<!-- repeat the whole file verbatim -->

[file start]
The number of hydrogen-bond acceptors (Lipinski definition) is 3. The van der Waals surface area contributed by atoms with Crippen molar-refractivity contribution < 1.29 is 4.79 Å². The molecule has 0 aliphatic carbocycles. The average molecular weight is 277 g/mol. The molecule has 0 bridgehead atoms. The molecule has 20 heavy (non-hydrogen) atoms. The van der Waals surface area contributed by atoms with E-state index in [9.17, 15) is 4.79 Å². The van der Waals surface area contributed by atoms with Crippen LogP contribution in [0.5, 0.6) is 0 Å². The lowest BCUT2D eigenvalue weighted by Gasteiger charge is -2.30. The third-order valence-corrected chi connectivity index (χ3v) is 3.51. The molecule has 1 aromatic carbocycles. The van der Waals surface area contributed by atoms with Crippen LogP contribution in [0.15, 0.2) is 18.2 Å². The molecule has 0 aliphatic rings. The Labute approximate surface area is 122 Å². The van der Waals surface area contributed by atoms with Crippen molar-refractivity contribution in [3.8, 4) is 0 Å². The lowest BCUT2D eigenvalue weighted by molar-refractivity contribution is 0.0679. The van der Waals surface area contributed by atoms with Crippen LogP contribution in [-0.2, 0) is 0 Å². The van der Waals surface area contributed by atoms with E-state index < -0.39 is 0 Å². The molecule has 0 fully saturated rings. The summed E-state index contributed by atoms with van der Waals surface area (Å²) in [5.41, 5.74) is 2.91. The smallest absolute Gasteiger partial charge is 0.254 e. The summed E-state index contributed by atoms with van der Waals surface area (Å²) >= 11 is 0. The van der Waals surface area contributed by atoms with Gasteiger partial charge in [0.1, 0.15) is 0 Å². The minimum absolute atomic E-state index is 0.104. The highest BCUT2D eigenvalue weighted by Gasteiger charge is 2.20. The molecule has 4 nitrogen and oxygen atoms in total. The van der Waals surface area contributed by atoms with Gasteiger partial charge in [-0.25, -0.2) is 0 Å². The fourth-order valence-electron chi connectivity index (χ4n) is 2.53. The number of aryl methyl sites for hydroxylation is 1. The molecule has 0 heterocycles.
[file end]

The number of hydrogen-bond acceptors (Lipinski definition) is 3. The van der Waals surface area contributed by atoms with Crippen molar-refractivity contribution < 1.29 is 4.79 Å². The molecule has 0 aliphatic carbocycles. The average molecular weight is 277 g/mol. The molecule has 0 bridgehead atoms. The molecule has 20 heavy (non-hydrogen) atoms. The van der Waals surface area contributed by atoms with E-state index in [9.17, 15) is 4.79 Å². The van der Waals surface area contributed by atoms with Crippen LogP contribution in [0.5, 0.6) is 0 Å². The lowest BCUT2D eigenvalue weighted by Gasteiger charge is -2.30. The third-order valence-corrected chi connectivity index (χ3v) is 3.51. The molecule has 1 aromatic carbocycles. The van der Waals surface area contributed by atoms with Crippen LogP contribution in [0.15, 0.2) is 18.2 Å². The molecule has 0 aliphatic rings. The Labute approximate surface area is 122 Å². The van der Waals surface area contributed by atoms with Crippen molar-refractivity contribution in [3.8, 4) is 0 Å². The lowest BCUT2D eigenvalue weighted by molar-refractivity contribution is 0.0679. The van der Waals surface area contributed by atoms with Crippen LogP contribution in [-0.2, 0) is 0 Å². The van der Waals surface area contributed by atoms with E-state index < -0.39 is 0 Å². The molecule has 0 fully saturated rings. The summed E-state index contributed by atoms with van der Waals surface area (Å²) in [5.41, 5.74) is 2.91. The smallest absolute Gasteiger partial charge is 0.254 e. The summed E-state index contributed by atoms with van der Waals surface area (Å²) >= 11 is 0. The van der Waals surface area contributed by atoms with Gasteiger partial charge in [0.1, 0.15) is 0 Å². The minimum absolute atomic E-state index is 0.104. The highest BCUT2D eigenvalue weighted by Gasteiger charge is 2.20. The molecule has 4 nitrogen and oxygen atoms in total. The van der Waals surface area contributed by atoms with Gasteiger partial charge in [-0.25, -0.2) is 0 Å². The fourth-order valence-electron chi connectivity index (χ4n) is 2.53. The number of aryl methyl sites for hydroxylation is 1. The molecule has 0 heterocycles.